By MARY SELL, Alabama Daily News
A tax incentive used by local economic development organizations expires Wednesday without renewal by the Legislature.
“The expiration of the Growing Alabama Credit will cause an interruption to a successful program that has been used by economic development organizations around the state to make infrastructure and site improvements at industrial sites, support tech accelerators and other worthwhile projects,” Angela Till, deputy secretary of the Alabama Department of Commerce, said.
“Not having the Growing Alabama Credit in our tool kit is potentially disruptive to these EDOs in the near term, but we are confident that the Legislature will renew the program once lawmakers are able to return to their duties in Montgomery.”
The Growing Alabama Credit and the larger Alabama Jobs Credit and Investment Credit, which expire at the end of the year, were expected to be renewed in the spring legislative session. COVID-19 shortened the session and lawmakers’ list of priorities, leaving the credits in limbo. State officials have pledged to renew them in the 2021 session that begins in February.
Asked about the lapse, the importance of renewal and any chance of a special session yet this year, a spokeswoman for Gov. Kay Ivey said she has a track record that “clearly shows she is absolutely committed to keeping Alabama’s economy growing and is the biggest cheerleader for our state when it comes to attracting businesses.”
“That remains a top priority for her,” Gina Maiola said. “She and her team at the Department of Commerce have been in discussions related to these items, and all options remain on the table.”
Alabama Commerce Secretary Greg Canfield in July said his office is looking for other options should lawmakers not act this year.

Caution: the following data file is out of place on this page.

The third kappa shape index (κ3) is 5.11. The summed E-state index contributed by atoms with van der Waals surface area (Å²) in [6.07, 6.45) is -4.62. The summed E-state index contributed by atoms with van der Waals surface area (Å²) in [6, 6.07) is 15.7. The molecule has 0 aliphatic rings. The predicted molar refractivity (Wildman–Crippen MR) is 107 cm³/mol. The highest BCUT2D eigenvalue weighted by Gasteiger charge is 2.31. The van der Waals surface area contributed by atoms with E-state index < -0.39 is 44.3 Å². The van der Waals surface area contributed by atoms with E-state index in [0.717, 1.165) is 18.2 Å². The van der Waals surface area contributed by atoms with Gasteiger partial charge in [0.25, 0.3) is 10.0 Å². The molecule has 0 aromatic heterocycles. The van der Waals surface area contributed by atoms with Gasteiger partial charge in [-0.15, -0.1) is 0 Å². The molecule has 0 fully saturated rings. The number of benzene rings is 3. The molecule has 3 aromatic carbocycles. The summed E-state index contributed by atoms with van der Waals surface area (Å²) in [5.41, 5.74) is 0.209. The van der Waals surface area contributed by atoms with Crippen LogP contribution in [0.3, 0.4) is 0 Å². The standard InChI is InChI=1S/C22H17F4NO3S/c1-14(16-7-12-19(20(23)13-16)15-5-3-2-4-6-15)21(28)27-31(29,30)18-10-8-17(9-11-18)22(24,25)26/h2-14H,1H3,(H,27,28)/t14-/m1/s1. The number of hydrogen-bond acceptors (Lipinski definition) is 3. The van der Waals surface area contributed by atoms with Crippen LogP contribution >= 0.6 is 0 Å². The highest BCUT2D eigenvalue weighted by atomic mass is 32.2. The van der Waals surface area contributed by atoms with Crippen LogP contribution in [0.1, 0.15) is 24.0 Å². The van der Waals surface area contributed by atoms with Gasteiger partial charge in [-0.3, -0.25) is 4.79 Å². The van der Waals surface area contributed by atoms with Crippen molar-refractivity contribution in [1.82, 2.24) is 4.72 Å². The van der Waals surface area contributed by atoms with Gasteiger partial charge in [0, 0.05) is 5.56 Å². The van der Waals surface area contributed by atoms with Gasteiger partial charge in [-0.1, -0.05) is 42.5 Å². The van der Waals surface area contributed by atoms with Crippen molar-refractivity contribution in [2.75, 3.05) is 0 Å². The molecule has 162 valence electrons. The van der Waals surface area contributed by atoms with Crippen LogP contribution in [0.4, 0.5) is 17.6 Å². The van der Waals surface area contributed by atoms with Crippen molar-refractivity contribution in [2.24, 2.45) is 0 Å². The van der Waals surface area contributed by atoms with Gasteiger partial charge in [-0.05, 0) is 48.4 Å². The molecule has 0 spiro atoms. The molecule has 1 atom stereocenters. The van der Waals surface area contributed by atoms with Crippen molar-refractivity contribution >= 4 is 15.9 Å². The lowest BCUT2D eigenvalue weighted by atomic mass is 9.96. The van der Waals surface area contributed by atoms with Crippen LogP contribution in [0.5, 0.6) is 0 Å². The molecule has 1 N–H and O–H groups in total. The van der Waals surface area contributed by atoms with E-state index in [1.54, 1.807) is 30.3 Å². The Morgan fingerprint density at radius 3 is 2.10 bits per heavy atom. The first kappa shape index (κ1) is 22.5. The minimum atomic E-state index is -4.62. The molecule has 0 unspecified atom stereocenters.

“Although, those options are pretty limited,” Canfield said. “If we don’t have a special session, it certainly will have some impact on the negotiation of certain projects that we’re currently working on or projects that might come to us in the fall.”
The Growing Alabama Credit allows local economic development organizations to leverage state funds to build industrial parks or other job-attracting sites. Since its creation in 2016, 10 economic development organizations have applied for and qualified for the Growing Alabama Credit and $7.5 million had been claimed through 2019, according to the 2020 report. Commerce estimates that incentive has helped create 2,630 jobs.
The 2015 Alabama Jobs Act includes both the Jobs and Investment credits. They’ve been tied to the state’s largest new industry announcements in recent years.
Through 2019, project agreements with Alabama Jobs Act incentives are expected to create an “estimated 29,389 direct jobs with an annual payroll of $1.6 billion, resulting in an estimated annual sales tax revenue of $26.8 million and estimated annual income tax revenue of $57.1 million,” according to a Commerce report.